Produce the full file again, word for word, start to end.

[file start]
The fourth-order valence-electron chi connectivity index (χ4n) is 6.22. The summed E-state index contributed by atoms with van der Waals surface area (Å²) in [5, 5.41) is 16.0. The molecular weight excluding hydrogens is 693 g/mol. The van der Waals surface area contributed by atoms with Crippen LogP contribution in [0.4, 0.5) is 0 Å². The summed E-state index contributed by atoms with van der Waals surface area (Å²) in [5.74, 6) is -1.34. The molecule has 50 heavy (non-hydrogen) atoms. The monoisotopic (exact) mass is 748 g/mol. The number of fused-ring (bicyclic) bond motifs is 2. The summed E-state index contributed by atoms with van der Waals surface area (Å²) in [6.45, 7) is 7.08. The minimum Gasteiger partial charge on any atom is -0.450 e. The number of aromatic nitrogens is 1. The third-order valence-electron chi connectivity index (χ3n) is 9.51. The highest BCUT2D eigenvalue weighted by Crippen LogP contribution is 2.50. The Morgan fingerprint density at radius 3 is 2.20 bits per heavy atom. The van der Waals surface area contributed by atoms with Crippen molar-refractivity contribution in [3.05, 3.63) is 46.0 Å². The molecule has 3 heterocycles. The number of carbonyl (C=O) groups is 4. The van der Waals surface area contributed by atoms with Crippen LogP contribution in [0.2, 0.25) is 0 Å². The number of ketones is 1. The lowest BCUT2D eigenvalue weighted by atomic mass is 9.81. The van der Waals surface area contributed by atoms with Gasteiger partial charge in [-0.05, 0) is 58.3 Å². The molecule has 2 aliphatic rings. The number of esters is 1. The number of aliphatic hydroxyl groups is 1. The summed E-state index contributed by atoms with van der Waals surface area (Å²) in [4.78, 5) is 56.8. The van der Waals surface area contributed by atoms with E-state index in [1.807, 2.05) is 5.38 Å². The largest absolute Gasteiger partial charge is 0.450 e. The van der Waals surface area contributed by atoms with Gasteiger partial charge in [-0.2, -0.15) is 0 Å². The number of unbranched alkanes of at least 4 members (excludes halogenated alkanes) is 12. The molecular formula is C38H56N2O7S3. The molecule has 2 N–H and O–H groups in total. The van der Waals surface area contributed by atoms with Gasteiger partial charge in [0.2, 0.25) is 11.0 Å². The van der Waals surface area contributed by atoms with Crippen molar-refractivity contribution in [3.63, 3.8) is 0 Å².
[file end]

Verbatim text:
The fourth-order valence-electron chi connectivity index (χ4n) is 6.22. The summed E-state index contributed by atoms with van der Waals surface area (Å²) in [5, 5.41) is 16.0. The molecular weight excluding hydrogens is 693 g/mol. The van der Waals surface area contributed by atoms with Crippen LogP contribution in [0.4, 0.5) is 0 Å². The summed E-state index contributed by atoms with van der Waals surface area (Å²) in [5.74, 6) is -1.34. The molecule has 50 heavy (non-hydrogen) atoms. The monoisotopic (exact) mass is 748 g/mol. The number of fused-ring (bicyclic) bond motifs is 2. The summed E-state index contributed by atoms with van der Waals surface area (Å²) in [6.45, 7) is 7.08. The minimum Gasteiger partial charge on any atom is -0.450 e. The number of aromatic nitrogens is 1. The third-order valence-electron chi connectivity index (χ3n) is 9.51. The highest BCUT2D eigenvalue weighted by Crippen LogP contribution is 2.50. The Morgan fingerprint density at radius 3 is 2.20 bits per heavy atom. The van der Waals surface area contributed by atoms with Crippen molar-refractivity contribution in [3.05, 3.63) is 46.0 Å². The molecule has 3 heterocycles. The number of carbonyl (C=O) groups is 4. The van der Waals surface area contributed by atoms with Crippen LogP contribution in [0.2, 0.25) is 0 Å². The number of ketones is 1. The lowest BCUT2D eigenvalue weighted by atomic mass is 9.81. The van der Waals surface area contributed by atoms with Gasteiger partial charge in [-0.05, 0) is 58.3 Å². The molecule has 2 aliphatic rings. The number of esters is 1. The number of aliphatic hydroxyl groups is 1. The summed E-state index contributed by atoms with van der Waals surface area (Å²) in [4.78, 5) is 56.8. The van der Waals surface area contributed by atoms with E-state index in [1.807, 2.05) is 5.38 Å². The largest absolute Gasteiger partial charge is 0.450 e. The van der Waals surface area contributed by atoms with Gasteiger partial charge in [-0.2, -0.15) is 0 Å². The number of unbranched alkanes of at least 4 members (excludes halogenated alkanes) is 12. The molecular formula is C38H56N2O7S3. The molecule has 2 N–H and O–H groups in total. The van der Waals surface area contributed by atoms with Gasteiger partial charge in [0.2, 0.25) is 11.0 Å². The van der Waals surface area contributed by atoms with Crippen molar-refractivity contribution in [3.63, 3.8) is 0 Å².